Archaeologists examining the Herculaneum skeletal remains of the victims of Vesuvius say they have helped shed new light on the eating habits of ancient Romans – with food differentiated along gender lines and revealing women ate more animal products and locally grown fruit and vegetables while the men dined on more expensive fish.
Researchers – led by the University of York’s BioArCh team – developed a new approach to analyse amino acids, the building blocks of proteins, from 17 adult skeletons found in the aftermath of the eruption of Vesuvius in 79 AD.
By measuring the isotopes of carbon and nitrogen in the bone amino acids, the researchers were able to reconstruct the diets of people who lived contemporaneously in much more detail than was previously thought possible.
Senior author, Professor Oliver Craig, the Director of BioArCH from the Department of Archaeology, said: “The remains of those who perished at Herculaneum in AD79 offer a unique opportunity to examine the lifestyles across an ancient community who lived and died together. Historical sources often allude to differential access to foodstuffs across Roman society but rarely provide direct or quantitative information.
“We found significant differences in the proportions of marine and terrestrial foods consumed between males and females, implying that access to food was differentiated according to gender.”
In total, 340 individuals have been excavated from the beach and from nine adjacent fornici (stone vaults) that run parallel to the seashore in Herculaneum, near Pompeii, where people sought shelter from the pyroclastic flow.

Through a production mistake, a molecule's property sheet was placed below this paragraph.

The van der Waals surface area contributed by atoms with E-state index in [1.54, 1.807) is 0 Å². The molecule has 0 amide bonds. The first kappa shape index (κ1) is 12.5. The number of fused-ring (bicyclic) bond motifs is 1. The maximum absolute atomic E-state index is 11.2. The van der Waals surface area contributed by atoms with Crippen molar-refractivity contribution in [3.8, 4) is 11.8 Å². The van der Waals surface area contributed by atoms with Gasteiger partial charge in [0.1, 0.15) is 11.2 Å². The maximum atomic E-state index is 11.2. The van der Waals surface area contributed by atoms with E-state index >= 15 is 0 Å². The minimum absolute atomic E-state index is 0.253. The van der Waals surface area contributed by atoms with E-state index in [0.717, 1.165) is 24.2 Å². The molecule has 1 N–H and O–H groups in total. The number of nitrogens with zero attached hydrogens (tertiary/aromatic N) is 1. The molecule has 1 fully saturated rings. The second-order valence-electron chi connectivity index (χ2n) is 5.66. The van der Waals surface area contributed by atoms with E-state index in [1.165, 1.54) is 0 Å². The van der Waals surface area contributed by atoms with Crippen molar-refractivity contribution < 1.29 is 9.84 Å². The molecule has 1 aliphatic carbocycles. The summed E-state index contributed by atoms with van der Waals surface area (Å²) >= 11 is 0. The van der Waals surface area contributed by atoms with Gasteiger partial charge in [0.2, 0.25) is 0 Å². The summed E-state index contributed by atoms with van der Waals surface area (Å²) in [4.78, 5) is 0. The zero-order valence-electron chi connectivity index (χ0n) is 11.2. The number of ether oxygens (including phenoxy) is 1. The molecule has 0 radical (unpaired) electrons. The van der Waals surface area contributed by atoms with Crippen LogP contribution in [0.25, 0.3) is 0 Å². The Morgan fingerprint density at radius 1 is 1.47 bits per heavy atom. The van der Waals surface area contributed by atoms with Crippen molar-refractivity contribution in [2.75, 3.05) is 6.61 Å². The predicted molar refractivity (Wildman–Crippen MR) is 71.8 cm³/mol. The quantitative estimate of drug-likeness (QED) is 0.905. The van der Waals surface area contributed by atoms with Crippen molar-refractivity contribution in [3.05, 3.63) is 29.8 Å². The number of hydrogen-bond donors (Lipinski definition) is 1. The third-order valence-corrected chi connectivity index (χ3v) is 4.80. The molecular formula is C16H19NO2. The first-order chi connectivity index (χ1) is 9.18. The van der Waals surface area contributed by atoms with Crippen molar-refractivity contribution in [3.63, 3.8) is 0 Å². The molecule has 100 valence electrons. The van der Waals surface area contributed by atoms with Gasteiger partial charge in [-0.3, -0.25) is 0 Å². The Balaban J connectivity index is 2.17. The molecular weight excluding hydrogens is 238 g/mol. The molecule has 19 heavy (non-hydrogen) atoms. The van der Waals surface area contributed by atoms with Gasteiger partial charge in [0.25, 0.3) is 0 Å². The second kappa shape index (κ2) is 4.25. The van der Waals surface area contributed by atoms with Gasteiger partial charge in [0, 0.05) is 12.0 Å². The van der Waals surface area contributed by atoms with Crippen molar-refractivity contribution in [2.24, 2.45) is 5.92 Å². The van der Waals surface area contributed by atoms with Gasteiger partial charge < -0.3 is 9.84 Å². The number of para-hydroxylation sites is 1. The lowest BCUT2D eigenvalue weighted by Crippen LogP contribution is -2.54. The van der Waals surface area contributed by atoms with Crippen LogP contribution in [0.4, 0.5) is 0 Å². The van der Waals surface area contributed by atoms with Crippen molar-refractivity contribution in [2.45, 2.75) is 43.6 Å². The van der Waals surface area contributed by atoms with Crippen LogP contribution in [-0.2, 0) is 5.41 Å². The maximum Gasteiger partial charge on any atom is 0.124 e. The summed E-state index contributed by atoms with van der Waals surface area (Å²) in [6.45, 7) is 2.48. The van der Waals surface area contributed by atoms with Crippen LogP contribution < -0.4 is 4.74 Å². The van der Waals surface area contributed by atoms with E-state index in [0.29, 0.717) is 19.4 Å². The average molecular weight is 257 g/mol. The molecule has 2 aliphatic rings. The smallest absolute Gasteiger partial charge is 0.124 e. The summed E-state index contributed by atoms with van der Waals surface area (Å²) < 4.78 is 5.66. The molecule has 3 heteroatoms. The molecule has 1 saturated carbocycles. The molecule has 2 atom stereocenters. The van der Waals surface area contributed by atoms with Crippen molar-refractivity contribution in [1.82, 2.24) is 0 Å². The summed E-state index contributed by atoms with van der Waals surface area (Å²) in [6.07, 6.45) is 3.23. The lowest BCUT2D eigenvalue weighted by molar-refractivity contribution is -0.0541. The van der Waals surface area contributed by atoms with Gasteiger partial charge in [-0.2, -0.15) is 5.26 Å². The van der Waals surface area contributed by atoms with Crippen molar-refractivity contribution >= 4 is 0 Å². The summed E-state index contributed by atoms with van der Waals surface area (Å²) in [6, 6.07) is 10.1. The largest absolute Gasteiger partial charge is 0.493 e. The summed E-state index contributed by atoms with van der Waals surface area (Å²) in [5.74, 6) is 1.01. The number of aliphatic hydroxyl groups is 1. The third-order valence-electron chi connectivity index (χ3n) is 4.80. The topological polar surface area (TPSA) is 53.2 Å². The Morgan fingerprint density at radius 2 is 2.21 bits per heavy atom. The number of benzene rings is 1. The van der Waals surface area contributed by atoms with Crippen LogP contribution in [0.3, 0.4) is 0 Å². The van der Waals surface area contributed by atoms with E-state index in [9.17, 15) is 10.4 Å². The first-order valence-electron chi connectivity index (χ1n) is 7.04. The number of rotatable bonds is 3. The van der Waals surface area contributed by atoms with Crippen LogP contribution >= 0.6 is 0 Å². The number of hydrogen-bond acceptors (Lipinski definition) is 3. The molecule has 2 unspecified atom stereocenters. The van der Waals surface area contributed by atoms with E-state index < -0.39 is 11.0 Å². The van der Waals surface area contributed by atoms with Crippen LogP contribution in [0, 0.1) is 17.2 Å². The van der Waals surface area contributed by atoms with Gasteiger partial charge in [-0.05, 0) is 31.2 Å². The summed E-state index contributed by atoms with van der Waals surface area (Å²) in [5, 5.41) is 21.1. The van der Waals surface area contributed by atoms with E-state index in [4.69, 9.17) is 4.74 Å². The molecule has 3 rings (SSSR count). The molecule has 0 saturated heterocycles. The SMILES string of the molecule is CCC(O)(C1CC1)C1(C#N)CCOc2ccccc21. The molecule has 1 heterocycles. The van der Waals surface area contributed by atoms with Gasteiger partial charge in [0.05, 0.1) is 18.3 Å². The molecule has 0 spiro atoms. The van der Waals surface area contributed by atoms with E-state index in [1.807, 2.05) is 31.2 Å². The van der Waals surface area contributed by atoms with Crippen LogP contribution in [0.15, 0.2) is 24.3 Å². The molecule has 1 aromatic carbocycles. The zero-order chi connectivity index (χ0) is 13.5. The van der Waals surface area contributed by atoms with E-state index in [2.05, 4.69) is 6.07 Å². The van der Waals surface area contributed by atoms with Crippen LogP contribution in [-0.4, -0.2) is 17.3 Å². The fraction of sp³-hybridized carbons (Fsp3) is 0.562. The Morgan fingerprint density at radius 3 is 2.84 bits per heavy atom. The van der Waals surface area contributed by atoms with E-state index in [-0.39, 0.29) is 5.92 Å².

Researchers said they were able to quantify the gender gap more accurately within the group, with males on average obtaining approximately 50 per cent more of their dietary protein from seafood compared with females.
Males also obtained a slightly higher proportion of protein from cereals compared with their female contemporaries, whereas females obtained a greater proportion of protein from animal products and locally grown fruits and vegetables.
Lead author, PhD student Silvia Soncin, from the Department of Archaeology, said: “Our research builds on what we know that males had greater access to marine fish at Herculaneum and more broadly in Roman Italy.
“Males were more likely to be directly engaged in fishing and maritime activities, they generally occupied more privileged positions in society, and were freed from slavery at an earlier age providing greater access to expensive commodities, such as fresh fish.
Using their new approach, the researchers were able to more accurately quantify ancient diets so they could be compared with recent nutritional records. The team suggests that fish and seafood made a greater overall contribution to the diets at Herculaneum compared to the average modern Mediterranean diet; the latter increasingly dominated by animal products. Whereas a similar proportion of cereals were consumed between ancient and modern.